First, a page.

I’ve only had a glimpse in, but Papua New Guinea seems like an amazing country. It is overwhelming rural and Port Moresby felt more like a town than the capital of the country with 5.8 million people divided between the mountainous highlands, coastal areas, and islands. Over 850 indigenous languages are spoken, while Pidgin English or “Tok Pisin” is principal unifying language. Trying to follow Pidgin is a lot of fun. Woman is “meri” so my name came in for some humourous name-calling (like “razor meri” or “sharp/fine woman.”
Since independence in 1975 from its Australian administrators, the government has struggled to govern under the Westminster-style parliamentary system. Infrastructure is minimal. Airplanes are the only means to get around most parts of the country and the flights aren’t cheap (US$500+). Corruption is rampant and crime serious. Tribal warfare continues in the highlands and conflicts have arisen over foreign exploitation of the country’s vast oil, gas, and mineral reserves. During the week I read articles in the national Post-Courier newspaper with headlines such as: “gang taunts cops as they rape woman” and “infant devoured by dogs” and “terror on Mt. Hagen streets.”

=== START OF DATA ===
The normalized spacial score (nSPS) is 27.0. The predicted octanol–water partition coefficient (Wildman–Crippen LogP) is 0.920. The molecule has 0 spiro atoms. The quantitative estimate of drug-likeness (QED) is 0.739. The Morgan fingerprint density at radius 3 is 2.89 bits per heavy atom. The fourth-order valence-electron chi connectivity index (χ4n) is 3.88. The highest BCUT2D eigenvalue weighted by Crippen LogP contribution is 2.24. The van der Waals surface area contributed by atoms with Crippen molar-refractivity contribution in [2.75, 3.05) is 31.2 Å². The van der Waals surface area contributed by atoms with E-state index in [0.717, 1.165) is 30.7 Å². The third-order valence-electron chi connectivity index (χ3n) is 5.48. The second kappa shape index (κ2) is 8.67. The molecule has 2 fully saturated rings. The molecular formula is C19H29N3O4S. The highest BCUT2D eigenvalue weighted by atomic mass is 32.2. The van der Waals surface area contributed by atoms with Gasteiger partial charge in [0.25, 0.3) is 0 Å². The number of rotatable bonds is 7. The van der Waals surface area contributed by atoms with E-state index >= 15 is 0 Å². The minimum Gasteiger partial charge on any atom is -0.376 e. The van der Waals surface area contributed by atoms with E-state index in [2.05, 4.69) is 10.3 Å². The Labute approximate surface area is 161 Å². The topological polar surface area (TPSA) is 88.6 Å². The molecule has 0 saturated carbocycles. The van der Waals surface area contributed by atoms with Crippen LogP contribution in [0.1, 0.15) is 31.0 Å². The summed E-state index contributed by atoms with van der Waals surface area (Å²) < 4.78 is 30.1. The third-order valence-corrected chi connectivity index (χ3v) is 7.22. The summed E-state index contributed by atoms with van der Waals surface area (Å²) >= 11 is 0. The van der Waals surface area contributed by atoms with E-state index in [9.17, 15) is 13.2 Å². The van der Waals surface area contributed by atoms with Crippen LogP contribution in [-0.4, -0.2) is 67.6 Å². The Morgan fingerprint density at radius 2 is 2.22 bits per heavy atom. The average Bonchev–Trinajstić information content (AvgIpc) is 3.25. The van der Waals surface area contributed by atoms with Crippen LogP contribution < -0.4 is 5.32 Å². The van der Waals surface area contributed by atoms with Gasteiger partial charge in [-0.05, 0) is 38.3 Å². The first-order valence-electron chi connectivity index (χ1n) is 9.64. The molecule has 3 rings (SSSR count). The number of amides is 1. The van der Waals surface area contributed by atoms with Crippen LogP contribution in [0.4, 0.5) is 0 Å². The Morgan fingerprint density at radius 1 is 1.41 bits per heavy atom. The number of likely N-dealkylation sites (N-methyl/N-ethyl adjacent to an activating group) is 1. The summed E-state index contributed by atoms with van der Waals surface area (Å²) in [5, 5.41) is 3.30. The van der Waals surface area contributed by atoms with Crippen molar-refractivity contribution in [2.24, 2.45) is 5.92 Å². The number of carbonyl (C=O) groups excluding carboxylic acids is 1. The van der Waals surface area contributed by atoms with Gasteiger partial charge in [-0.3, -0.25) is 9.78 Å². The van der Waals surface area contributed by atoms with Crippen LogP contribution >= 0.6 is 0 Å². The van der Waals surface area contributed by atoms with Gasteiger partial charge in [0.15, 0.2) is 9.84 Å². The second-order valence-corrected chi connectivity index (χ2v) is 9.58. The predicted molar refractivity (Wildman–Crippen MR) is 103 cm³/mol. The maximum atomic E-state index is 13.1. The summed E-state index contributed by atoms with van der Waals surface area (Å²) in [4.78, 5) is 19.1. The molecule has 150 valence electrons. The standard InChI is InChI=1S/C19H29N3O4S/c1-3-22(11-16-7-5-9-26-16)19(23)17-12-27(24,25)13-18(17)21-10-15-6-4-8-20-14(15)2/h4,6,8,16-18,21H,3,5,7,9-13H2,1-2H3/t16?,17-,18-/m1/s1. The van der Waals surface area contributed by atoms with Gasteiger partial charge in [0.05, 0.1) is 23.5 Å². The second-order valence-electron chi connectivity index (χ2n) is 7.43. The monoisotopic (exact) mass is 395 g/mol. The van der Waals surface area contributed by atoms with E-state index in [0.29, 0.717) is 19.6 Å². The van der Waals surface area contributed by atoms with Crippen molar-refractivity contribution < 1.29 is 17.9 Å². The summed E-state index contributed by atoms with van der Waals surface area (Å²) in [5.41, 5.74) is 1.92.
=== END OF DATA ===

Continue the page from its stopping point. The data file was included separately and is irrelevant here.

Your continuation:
Just one national TV station, EM TV, screening news at 6pm and music videos from around the Pacific as well as copious amounts of cricket. One of the biggest stories that week was the cancellation of an A$8 billion gas pipeline from the southern highlands down to Queensland.